MRI/MRA method (24) Sensitivity: 100% 
Specificity: 100% 
12  Prospective cohort study 76 (12 confirmed cases) Postpartum fever for ≥5 d unresponsive to antibiotics Ultrasonography Sensitivity: 50% (95% CI, 22-78%) 
Specificity: 99% (95% CI, 95-100%) 
NPV: 95% (95% CI, 89-98%) 
PPV: 85% (95% CI, 42-49) 
CT with contrast Sensitivity: 100% (95% CI, 70-100%) 
Specificity: 99% (95% CI, 95-100%) 
NPV: 100% (95% CI, 96-100%) 
PPV: 92% (95% CI, 62-100%) 
MRI Sensitivity: 92% (95% CI, 60-100%) 
Specificity: 100% (95% CI, 96-100%) 
NPV: 99% (95% CI, 95-100%) 
PPV: 100% (95% CI, 68-100%) 
9  Retrospective case series 10 Postpartum fever/septic shock (9) and abdominal pain (9) Doppler ultrasonography (10) Sensitivity: 80% (8/10: 1 false negative confirmed on laparotomy; 1 inconclusive confirmed on CT scan) 
Reference Study design Clinical presentation (n) Imaging modality (n) Test characteristics 
10  Retrospective case series Postpartum flank pain (4), fever (3), dyspnea (1), leukocytosis (1) Ultrasonography with Doppler (7) Sensitivity: 100% (7/7) 
CT with contrast (3) Sensitivity: 100% (3/3) 
14  Prospective cohort study 26 (9 confirmed cases) Postpartum fever unresponsive to ≥48 h of antibiotics Doppler ultrasonography (26) Sensitivity: 55.6% 
Specificity: 41.2% 
CT with contrast (25) Sensitivity: 77.8% 
Specificity: 62.5% 
MRI/MRA method (24) Sensitivity: 100%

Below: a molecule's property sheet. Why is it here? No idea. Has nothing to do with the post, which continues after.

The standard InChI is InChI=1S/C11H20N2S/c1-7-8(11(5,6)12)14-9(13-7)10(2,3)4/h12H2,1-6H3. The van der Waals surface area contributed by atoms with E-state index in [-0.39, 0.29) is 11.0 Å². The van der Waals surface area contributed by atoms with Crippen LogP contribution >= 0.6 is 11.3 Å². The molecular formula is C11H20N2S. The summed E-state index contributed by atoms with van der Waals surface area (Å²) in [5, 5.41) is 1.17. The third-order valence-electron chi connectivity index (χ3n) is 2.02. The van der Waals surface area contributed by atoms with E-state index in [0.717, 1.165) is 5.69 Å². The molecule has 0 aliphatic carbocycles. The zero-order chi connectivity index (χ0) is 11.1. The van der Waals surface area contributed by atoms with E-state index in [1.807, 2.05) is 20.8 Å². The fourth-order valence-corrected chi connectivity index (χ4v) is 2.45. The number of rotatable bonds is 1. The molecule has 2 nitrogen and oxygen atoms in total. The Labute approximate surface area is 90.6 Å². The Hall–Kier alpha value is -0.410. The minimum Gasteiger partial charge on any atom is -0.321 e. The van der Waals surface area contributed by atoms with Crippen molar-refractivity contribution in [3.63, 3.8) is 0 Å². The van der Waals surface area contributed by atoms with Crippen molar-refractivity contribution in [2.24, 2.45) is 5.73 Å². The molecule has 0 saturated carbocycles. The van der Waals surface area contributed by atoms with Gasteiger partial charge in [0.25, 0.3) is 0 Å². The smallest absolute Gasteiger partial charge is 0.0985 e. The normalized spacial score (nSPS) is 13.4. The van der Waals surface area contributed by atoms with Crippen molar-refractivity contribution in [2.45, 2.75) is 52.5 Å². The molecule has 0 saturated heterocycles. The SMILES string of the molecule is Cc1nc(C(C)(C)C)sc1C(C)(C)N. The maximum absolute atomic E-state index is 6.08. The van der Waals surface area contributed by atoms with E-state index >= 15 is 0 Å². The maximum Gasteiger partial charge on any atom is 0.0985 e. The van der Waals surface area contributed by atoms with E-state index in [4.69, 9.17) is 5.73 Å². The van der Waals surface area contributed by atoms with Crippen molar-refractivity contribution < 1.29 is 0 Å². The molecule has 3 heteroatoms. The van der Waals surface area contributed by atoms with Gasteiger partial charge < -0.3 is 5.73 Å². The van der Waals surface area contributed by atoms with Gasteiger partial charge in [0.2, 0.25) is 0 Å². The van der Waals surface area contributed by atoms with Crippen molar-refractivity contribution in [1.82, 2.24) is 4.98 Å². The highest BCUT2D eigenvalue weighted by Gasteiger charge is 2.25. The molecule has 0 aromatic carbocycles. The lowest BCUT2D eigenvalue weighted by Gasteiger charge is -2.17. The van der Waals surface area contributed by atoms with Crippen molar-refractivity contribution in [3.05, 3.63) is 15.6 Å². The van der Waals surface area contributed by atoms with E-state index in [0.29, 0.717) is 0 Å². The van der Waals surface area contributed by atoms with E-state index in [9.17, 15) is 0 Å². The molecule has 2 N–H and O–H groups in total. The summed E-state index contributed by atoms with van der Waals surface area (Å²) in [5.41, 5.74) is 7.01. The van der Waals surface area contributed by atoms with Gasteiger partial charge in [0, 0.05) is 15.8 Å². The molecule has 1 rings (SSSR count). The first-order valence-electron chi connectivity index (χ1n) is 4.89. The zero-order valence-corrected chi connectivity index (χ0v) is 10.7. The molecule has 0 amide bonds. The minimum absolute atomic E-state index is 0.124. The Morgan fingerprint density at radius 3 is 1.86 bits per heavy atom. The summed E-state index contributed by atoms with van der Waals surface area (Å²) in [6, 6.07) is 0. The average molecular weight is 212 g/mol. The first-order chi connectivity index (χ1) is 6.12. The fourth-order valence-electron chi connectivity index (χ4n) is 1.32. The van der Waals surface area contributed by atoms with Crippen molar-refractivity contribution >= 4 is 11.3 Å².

Specificity: 100% 
12  Prospective cohort study 76 (12 confirmed cases) Postpartum fever for ≥5 d unresponsive to antibiotics Ultrasonography Sensitivity: 50% (95% CI, 22-78%) 
Specificity: 99% (95% CI, 95-100%) 
NPV: 95% (95% CI, 89-98%) 
PPV: 85% (95% CI, 42-49) 
CT with contrast Sensitivity: 100% (95% CI, 70-100%) 
Specificity: 99% (95% CI, 95-100%) 
NPV: 100% (95% CI, 96-100%) 
PPV: 92% (95% CI, 62-100%) 
MRI Sensitivity: 92% (95% CI, 60-100%) 
Specificity: 100% (95% CI, 96-100%) 
NPV: 99% (95% CI, 95-100%) 
PPV: 100% (95% CI, 68-100%) 
9  Retrospective case series 10 Postpartum fever/septic shock (9) and abdominal pain (9) Doppler ultrasonography (10) Sensitivity: 80% (8/10: 1 false negative confirmed on laparotomy; 1 inconclusive confirmed on CT scan) 

MRA: magnetic resonance angiography; NPV, negative predictive value; PPV, positive predictive value.

Characteristic imaging findings on simple ultrasonography include tubular, hypoechoic adnexal, and/or iliac fossa masses.9,10  Doppler improves the sensitivity of simple ultrasonography by allowing the examiner to clearly identify permeable ovarian veins, and it allowed for the documentation of resolution, if required.9,10  Limitations of Doppler ultrasonography include body habitus and abdominal gaseous distension.9  Findings on CT scans include enlargement of the vein with a low-density lumen within the contrast-enhanced vessel wall.15  This imaging strategy has high sensitivity/specificity (63% to 100% and 78% to 90%, respectively) but requires exposure to pelvic radiation and IV contrast, an important consideration during pregnancy or postpartum.14  MRI offered improved sensitivity and specificity (92% to 100% and 100%, respectively), allowing for visualization of the entire course of the ovarian veins in patients with an inconclusive CT scan or ultrasonography. Limitations of MRI include access, increased time requirement, cost, and inferior imaging of bowel-containing areas of the abdomen and pelvis.14  In summary, based on the information available, there is no clear gold standard for the diagnosis of OVT.

Management of OVT